BRIEF DESCRIPTION OF THE DRAWINGS

The invention is explained in the following by means of a configuration example. In the pertinent drawing:

FIG. 1 is a characteristic curve of an enhancement-type n-channel field effect transistor, according to the state of the art,

FIG. 2 is an enlarged section around the origin of the coordinates in FIG. 1,

FIG. 3 is a basic circuit for using a field effect transistor as the terminal resistance of a line,

FIG. 4 is a circuit diagram of an arrangement for a field effect transistor serving as the terminal resistance of a CML-level system,

FIG. 5 is a circuit diagram for producing the gate-source voltage UGS,

FIG. 6 is a circuit diagram of a first measuring circuit configuration,

FIG. 7 is a circuit diagram of a second measuring circuit configuration,

FIG. 8 is a circuit diagram of a first control circuit configuration,

FIG. 9 is a circuit diagram of a second control circuit configuration, and

FIG. 10 is a circuit diagram of a digital-analog converter.

BEST MODE FOR CARRYING OUT THE INVENTION

The invention utilizes the known physical facts depicted in FIGS. 1 and 2, that a field effect transistor (hereinafter called FET) behaves approximately like a resistor in the starting area of the UI curve's drain-source path. The value of this resistor can be controlled with the FET's gate-source voltage, see U. Tietze, Ch. Schenk: Semiconductor Technology, Springer Publishing Company, Berlin, Heidelberg, New York, London, Pads, Tokyo, 1986, pages 99-101. FIG. 1 depicts the characteristic curve of an enhancement-type n-channel FET to which the subsequent configurations also apply. The explanations also apply to other FET types, however the changed voltage and current signs must be observed. In FIG. 2, the broken line area around the origin of the coordinate in FIG. 1 has been enlarged. In this area, the dependence of the drain-source current IDS is an essentially linear function of the dependence of the drain-source current UDS. The gradient

dUDS /dIDS 

of the characteristic curves is a function of the control voltage, the gate-source voltage UGS, and the resistance of the drain-source channel can therefore be controlled with this voltage. As shown in FIG. 2, the characteristic curves are linear in the -U1 ≦UDS ≦U1 area. In CMOS processes, the limit for U1 is technically U1 1.2 V. If the signal voltage Usig is present in a line within the linear area -U1 ≦Usig ≦U1, the drain-source path of FET1 can be used as the terminal resistance of the line illustrated in FIG. 3. To make the resistance of FET 1 coincide with the characteristic impedance Z of the line, a corresponding resistance must be provided by selecting the gate-source voltage UGS. The limitation of the signal voltage Usig on the linear area -U1 ≦Usig ≦U1 is technically not a restriction, since as small a signal rise as possible is desirable for broad-band interfaces anyway, in order to keep the output loss, which is created in each signal slope by the recharging of the line, as small as possible. For example, an interface definition for a Current-Mode-Logic level system, briefly called a CML level system, is the technical norm, where the logical "1" is represented by a 0 V voltage, and the logical "0" by a voltage in the range between -400 mV and -1200 mV, depending on the application. FIG. 4 depicts the circuit arrangement of an FET that serves as the terminal resistance in a CML level system. Since the reference voltage of the system, 0 V in this case, is the positive supply voltage of the integrated circuit, a p-channel FET 2 is used in this instance. For example, the supply voltage of the integrated circuit is Vp =-5 V, so that the gate-source voltage UGS can be derived from the supply voltage and a separate auxiliary voltage is not required.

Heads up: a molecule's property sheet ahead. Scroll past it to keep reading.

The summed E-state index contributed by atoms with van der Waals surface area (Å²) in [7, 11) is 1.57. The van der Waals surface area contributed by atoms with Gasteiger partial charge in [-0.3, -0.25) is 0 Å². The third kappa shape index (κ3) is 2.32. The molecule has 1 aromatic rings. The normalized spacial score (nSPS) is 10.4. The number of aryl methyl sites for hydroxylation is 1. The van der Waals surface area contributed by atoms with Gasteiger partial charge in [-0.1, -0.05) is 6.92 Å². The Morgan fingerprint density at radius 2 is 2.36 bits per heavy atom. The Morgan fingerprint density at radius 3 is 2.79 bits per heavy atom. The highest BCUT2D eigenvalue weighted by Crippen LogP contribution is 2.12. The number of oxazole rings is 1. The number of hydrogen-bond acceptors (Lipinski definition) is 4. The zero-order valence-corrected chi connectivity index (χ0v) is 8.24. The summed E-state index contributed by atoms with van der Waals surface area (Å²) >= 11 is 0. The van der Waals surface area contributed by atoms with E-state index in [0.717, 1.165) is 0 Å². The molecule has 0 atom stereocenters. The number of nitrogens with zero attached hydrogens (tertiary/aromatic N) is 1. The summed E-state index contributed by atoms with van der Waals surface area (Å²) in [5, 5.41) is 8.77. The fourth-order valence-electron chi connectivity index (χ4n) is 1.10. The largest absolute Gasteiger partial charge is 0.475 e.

Although the use of an FET as the controllable resistance in a voltage divider is known in itself, see U. Tietze, Ch. Schenk loc. cit., its use as the terminal resistance of a line however involves special requirements. The gate-source voltage UGS cannot be adjusted for a fixed value, since the exact value that is required for a predetermined resistance, the channel resistance of the FET, depends on the CMOS integrated circuit. Still, to obtain a match of the channel resistance to the characteristic impedance of the line under different conditions, the respective value of the gate-source voltage UGS in FIG. 5 has to be determined by a measuring circuit 3, and must be held to the required value by a control circuit 4. Although in practice, integrated circuits often have more than 10 inputs whose signal lines must be terminated, the measuring circuit 3 and the control circuit 4 are required only once per integrated circuit for adjusting the gate-source voltage UGS of the FET TR which acts as the terminal resistance, since the influences of the manufacturing process, the operating temperature and the supply voltage have the same effect on all transistors of the CMOS integrated circuit.

Two configurations of the measuring circuit 3 are indicated for determining the correct value of the gate-source voltage UGS.